A big issue involved in hemp growth instability is that there’s no way to ensure the plants will consistently have THC below 0.3%. Even if your crop has an average THC of 0.4%, it will technically be considered marijuana. Farmers must weigh these potential losses against potential profits to determine whether hemp seeds are worth the risk.

What Do You Want to Get Out of Your Hemp?

Another question hemp farmers must ask before buying hemp seeds is why they want to grow this crop. As mentioned above, hemp has many uses besides CBD. In fact, for most of human history, farmers cultivated hemp primarily for its fibrous stalks. There are even a few farmers who collect hemp seeds to make oils, topicals, and dietary supplements.

Knowing your reason for growing hemp isn’t solely important from a business perspective. Indeed, high-CBD hemp requires a very different growing environment than industrial hemp.

While industrial hemp farmers don’t need to worry about spacing or male and female genetics, high-CBD cultivators can only use feminized seeds and they must be spaced out in the field. It’s impossible to successfully grow both of these hemp varieties in the same area.

For these reasons, you must be clear on why you intend to grow hemp before buying any hemp seeds.

How Do Hemp Seeds Grow? A Few Basic Tips on Hemp Cultivation

Because hemp was only recently legalized, there are still no standard guides for optimal hemp cultivation. However, farmers have discovered a few best practices to bring out the best in their hemp seeds, as listed below. Since hemp cultivation is such a new industry, new cultivators must find as much information as possible from reliable sources like university hemp programs. It might also be helpful to join an online forum dedicated to hemp cultivation.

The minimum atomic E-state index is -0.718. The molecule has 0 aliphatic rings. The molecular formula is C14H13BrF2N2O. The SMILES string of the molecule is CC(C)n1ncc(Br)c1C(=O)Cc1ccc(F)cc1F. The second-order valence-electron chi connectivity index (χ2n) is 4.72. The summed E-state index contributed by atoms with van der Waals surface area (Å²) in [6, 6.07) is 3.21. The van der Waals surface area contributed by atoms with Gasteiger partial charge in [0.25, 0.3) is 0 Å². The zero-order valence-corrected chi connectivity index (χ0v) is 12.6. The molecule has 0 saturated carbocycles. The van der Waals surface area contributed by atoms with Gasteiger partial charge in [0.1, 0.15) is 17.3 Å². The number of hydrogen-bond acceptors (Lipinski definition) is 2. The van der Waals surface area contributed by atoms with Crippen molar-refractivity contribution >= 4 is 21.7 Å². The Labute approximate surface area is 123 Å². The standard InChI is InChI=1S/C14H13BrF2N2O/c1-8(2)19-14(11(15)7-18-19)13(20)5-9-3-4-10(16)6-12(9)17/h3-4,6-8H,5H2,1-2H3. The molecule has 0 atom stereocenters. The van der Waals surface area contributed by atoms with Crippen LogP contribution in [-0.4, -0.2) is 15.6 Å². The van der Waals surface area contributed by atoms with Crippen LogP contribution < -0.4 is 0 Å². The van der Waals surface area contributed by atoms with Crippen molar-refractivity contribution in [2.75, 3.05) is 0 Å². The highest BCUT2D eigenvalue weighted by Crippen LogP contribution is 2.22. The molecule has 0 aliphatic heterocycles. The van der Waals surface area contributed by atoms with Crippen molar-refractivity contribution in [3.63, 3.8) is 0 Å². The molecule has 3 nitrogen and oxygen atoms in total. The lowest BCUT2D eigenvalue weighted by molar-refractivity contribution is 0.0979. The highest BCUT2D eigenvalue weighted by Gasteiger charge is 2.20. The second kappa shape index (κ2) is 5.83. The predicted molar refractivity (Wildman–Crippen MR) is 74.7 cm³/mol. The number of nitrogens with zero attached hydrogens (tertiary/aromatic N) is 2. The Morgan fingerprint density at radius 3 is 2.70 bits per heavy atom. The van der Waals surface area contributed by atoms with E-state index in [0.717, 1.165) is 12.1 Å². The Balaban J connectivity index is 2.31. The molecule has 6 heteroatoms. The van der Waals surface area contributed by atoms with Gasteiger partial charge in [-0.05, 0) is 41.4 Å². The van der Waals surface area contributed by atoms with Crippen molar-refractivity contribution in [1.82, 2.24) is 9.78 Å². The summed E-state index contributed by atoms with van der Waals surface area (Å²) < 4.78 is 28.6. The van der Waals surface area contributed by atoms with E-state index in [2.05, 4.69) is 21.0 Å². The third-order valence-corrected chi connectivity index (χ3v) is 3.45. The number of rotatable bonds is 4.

Hemp Growing Conditions: Temperatures & PH Level

First off, most professional farmers only recommend planting hemp seeds after the final frost in your region. The soil temperature should be no lower than 46°F, and the pH should be between 6-7.5 as you sow your first batch of hemp seeds.

As far as climate goes, hemp prefers mild temperatures in the 60-70°F range with plenty of sunshine. Like other cannabis varieties, hemp needs extra nitrogen during the vegetative phase, and then more phosphorus and potassium as it reaches flowering.

High-CBD Hemp Plants Need Space

Another important consideration when it comes to growing hemp is the spacing. If you’re growing it for industrial purposes, you could get away with planting your seeds close to one another. High-CBD strains, however, need plenty of space to reach their peak trichome counts.

Recent estimates suggest farmers could plant as many as 30,000 hemp plants per acre if they’re growing fiber. By contrast, it’s never recommended to go over 1,500 high-CBD plants per acre.

Feminized or Pre-Sexed Hemp Seeds Only

Finally, those growing high-CBD strains must remember to research feminized hemp seeds for sale. Male hemp plants will not produce the resinous layers of trichomes you require. Thankfully, there are many pre-sexed hemp seeds now hitting the market.

Buy the Best High-CBD Strains

Understandably, cultivators in the hemp space have been cross-breeding numerous high-CBD strains to meet consumer demand. However, the hemp space is moving so quickly that it can be difficult for farmers to choose from the many hemp seeds for sale.

There are a few high-CBD hemp strains that have already achieved legendary status in the industry. As long as you have an idea of what you’re looking for, you shouldn’t have an issue picking from the excellent hemp strains on our list.